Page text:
Adding to the communal nature fostered by the railroad was the passenger train. Never before in world history had transportation proceeded across so much geography so quickly.

Locally it was no different. It has been said that men could hail the train as it passed in the early days and men such as Burgess Miles at Wawbeek, at that time called Miles Crossing, would often stop the train and catch a ride to Mobile or Pensacola.

Trains would carry doctors, attorneys, teachers and others to employment from where they lived, to other communities. Stories exist of local attorneys having coffee together at the old Flomaton depot while awaiting a connecting train to the old court house in Brewton.

By the mid-1900s, rail service was a common scene in the area but the days of hailing a train along the railroad was over. Trains like the L&N’s Humming Bird would zip through places like Canoe Station and snatch the mail bag from a hook at the station while throwing out another mail bag for the local post office to disseminate.

In June, 1947, the Humming Bird, made its morning stop in Flomaton at 3:09 AM. Later, the northbound Humming Bird came through at 3:55 PM. This was a time of great passenger travel on the rails. Dinning on the rails was elegant and a grand affair. For those who departed the train for a quick sandwich at Flomaton’s Depot, it was a rapid fire meal.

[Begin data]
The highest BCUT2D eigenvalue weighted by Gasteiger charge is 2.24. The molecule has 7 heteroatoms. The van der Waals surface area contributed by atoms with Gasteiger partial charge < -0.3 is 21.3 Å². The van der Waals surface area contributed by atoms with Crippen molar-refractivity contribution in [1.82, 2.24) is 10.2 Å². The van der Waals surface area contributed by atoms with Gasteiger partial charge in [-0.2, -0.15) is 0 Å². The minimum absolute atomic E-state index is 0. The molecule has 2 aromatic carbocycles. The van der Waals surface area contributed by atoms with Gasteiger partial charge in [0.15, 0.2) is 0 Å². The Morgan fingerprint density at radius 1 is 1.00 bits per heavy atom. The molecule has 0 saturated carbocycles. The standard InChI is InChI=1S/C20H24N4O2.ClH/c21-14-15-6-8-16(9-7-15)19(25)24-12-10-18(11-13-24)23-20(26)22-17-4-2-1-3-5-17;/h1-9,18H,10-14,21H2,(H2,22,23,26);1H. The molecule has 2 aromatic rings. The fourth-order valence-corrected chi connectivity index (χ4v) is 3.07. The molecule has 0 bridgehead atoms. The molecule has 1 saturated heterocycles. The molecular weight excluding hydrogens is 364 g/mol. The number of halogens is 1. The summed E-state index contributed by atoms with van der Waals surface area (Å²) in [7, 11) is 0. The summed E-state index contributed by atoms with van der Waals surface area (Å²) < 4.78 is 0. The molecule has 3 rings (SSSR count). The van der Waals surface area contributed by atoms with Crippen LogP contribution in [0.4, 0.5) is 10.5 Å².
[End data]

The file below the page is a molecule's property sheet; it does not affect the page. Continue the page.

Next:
Helen McKinley, who worked at the depot’s sandwich counter in the early 1950s, remembers servicemen, heading home on Christmas leave, and other travelers waiting in long lines which stretched down the unloading dock. “Sometimes at Christmas we’d run out of eggs or meat, the demand was so great. The serviceman, in his military uniform would just say something like, ‘give me the bread,’ and disappear back towards the train,” she said.

The Humming Bird operated from 1947 until January 9, 1969.

The Gulf Wind was another passenger train which ran the rails in this era. It operated July 31, 1949 until April 30, 1971, thus ending the classic period of local rail travel. For a time, Amtrak operated a passenger route in the area throughout much of the 1990s, but that has fallen by the wayside as well.

Today, the mega trains, which rumbled down the CSX lines at approximately 20 minute intervals and howl their shrill cries of caution at the rail crossings, show little resemblance to the elegant passenger trains of old, yet their cargos are just as important.

With all the history that has crossed the tracks, it makes those who think of spiritual matters ponder, if along some isolated stretch of track somewhere deep in the remotest corner of our area if the ghostly whistle of a long forgotten train might still plow through the dead of night while trying to make up for lost time on its fatal last run.

The William Carney Camp, Sons of Confederate Veterans meet the first Tuesday of every month at 6pm at the Canoe Civic Center in historic downtown Canoe, Alabama.

 
 

Powered by ROAR Online Publication Software from Lions Light Corporation
© Copyright 2019

Rendered 06/20/2019 03:45